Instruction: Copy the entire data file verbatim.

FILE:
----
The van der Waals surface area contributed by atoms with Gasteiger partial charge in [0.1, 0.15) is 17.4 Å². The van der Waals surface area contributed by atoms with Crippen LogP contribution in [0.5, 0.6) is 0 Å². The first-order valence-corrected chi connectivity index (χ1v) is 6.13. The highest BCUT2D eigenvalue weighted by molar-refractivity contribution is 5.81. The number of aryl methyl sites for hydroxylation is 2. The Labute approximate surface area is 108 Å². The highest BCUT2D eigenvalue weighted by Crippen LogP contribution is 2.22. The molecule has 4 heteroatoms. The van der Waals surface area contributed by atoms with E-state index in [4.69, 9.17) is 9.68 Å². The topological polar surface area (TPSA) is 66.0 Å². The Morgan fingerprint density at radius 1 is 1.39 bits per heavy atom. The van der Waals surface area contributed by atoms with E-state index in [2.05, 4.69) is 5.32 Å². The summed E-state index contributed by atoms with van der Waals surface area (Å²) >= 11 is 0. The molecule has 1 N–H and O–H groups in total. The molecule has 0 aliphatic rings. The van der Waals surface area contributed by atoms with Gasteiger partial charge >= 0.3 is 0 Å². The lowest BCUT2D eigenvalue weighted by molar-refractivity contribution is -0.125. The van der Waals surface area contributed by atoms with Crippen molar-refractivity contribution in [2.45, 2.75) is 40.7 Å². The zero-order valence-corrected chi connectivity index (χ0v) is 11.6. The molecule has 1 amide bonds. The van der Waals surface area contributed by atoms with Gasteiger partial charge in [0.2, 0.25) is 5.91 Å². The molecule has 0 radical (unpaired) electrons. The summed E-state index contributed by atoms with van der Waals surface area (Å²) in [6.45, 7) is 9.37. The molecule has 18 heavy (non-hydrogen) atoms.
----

The van der Waals surface area contributed by atoms with Gasteiger partial charge in [0.1, 0.15) is 17.4 Å². The van der Waals surface area contributed by atoms with Crippen LogP contribution in [0.5, 0.6) is 0 Å². The first-order valence-corrected chi connectivity index (χ1v) is 6.13. The highest BCUT2D eigenvalue weighted by molar-refractivity contribution is 5.81. The number of aryl methyl sites for hydroxylation is 2. The Labute approximate surface area is 108 Å². The highest BCUT2D eigenvalue weighted by Crippen LogP contribution is 2.22. The molecule has 4 heteroatoms. The van der Waals surface area contributed by atoms with E-state index in [4.69, 9.17) is 9.68 Å². The topological polar surface area (TPSA) is 66.0 Å². The Morgan fingerprint density at radius 1 is 1.39 bits per heavy atom. The van der Waals surface area contributed by atoms with E-state index in [2.05, 4.69) is 5.32 Å². The summed E-state index contributed by atoms with van der Waals surface area (Å²) >= 11 is 0. The molecule has 1 N–H and O–H groups in total. The molecule has 0 aliphatic rings. The van der Waals surface area contributed by atoms with Gasteiger partial charge >= 0.3 is 0 Å². The lowest BCUT2D eigenvalue weighted by molar-refractivity contribution is -0.125. The van der Waals surface area contributed by atoms with Crippen molar-refractivity contribution in [2.45, 2.75) is 40.7 Å². The zero-order valence-corrected chi connectivity index (χ0v) is 11.6. The molecule has 1 amide bonds. The van der Waals surface area contributed by atoms with Gasteiger partial charge in [0.2, 0.25) is 5.91 Å². The molecule has 0 radical (unpaired) electrons. The summed E-state index contributed by atoms with van der Waals surface area (Å²) in [6.45, 7) is 9.37. The molecule has 18 heavy (non-hydrogen) atoms.